Tissue culture techniques that are intended to produce large numbers of plants for commercial production are referred to as micropropagation. Micropropagation systems consist of several cultural stages which require diverse protocols, and media formulations optimized to enable the successful production of plantlets. Plants are cultivated in vessels, within multi-tier culture chambers which accommodate large numbers of plants within a small space.
Although some tissue culture process can be used to eradicate pathogens and viruses from plant materials, it is beneficial to start with healthy stock material. Stock plants should be as pathogen and virus free as possible with testing and analysis applied to select the cleanest specimens for reproduction.
After removal, plant tissue is surface sterilized and inducted onto an aseptic media in a clean room designed to minimize contamination. Sterility in the transfer environment is maintained by hygiene, equipment sanitation, air management and filtration, and the experience of skilled laboratory technicians. Despite all possible precaution, a percentage of newly cultured vessels will become contaminated during transfer.
Plant tissue will often undergo a period of sporadic development following induction due to the radical shift from vegetative growth to existence within a sealed jar. Carbon, which would normally be acquired from the heliosphere during photosynthesis, is instead delivered through the nutrient media. The vessel headspace is humid, and gas makeup within it can become co2 depleted, and ethylene rich during tissue development.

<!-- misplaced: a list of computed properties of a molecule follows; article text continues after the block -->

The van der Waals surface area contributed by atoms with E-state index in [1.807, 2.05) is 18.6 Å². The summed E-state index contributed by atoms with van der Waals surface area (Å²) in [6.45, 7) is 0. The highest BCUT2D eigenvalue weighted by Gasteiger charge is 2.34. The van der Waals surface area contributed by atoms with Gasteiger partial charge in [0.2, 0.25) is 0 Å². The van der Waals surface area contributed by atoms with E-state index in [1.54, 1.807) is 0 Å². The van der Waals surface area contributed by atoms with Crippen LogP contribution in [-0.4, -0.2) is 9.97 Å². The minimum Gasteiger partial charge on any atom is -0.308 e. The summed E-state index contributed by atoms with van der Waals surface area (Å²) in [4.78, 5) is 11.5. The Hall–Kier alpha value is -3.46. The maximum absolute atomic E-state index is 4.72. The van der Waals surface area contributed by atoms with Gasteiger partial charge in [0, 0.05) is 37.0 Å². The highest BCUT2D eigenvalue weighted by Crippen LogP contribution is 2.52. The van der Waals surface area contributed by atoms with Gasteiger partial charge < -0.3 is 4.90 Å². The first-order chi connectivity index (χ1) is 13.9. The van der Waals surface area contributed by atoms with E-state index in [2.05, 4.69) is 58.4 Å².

When plantlets have been inducted, and well established in vitro, they can then be multiplied. Multiplication includes division of established cultures into multiple vessels containing a nutrient media optimized for this sub culture stage. Stem tissue is commonly used for multiplication.
Depending on the volume of tissue inducted, and the number of plants desired for production, multiple rounds of multiplication may be necessary. When plant tissues have been multiplied, the plantlets are again transferred to a vessel and nutrient media formulation to optimize shoot and root development. When plantlets have developed organs suitable to enable their transition to a horticultural growing environment they are moved to the acclimation stage.
At this stage most of the plants basic life functions including transpiration, photosynthesis, symbiosis, and reproduction have been transformed to enable existence within a test tube. It is due to an incredible plasticity, and evolved response to adversity that plant cells are capable of this adaptation.
Transitioning an in vitro plantlet to a horticultural climate rife with biotic stressors requires a measured and gradual acclimation period. Plants do not typically develop a cuticle layer on leaves in vitro, and stomata may be underformed due to low light levels, and lack of photosynthesis under culture conditions.
Acclimation protocols begin prior to removing plantlets from their rooting vessels and can continue for several weeks as plantlets are transitioned to cultivation. Plants can be acclimated within climate chambers including domes or plastic bags which are placed over pots containing juvenile plants.
Asexual propagation of plants has the potential to enable indefinite storage, and multiplication of exceptional cultivars. In practice, phenotypic stability following many generations of asexual propagation can be difficult to achieve, and a gradual degradation of plant quality is often reported. There are several factors that can contribute to this phenomenon of phenotypic drift.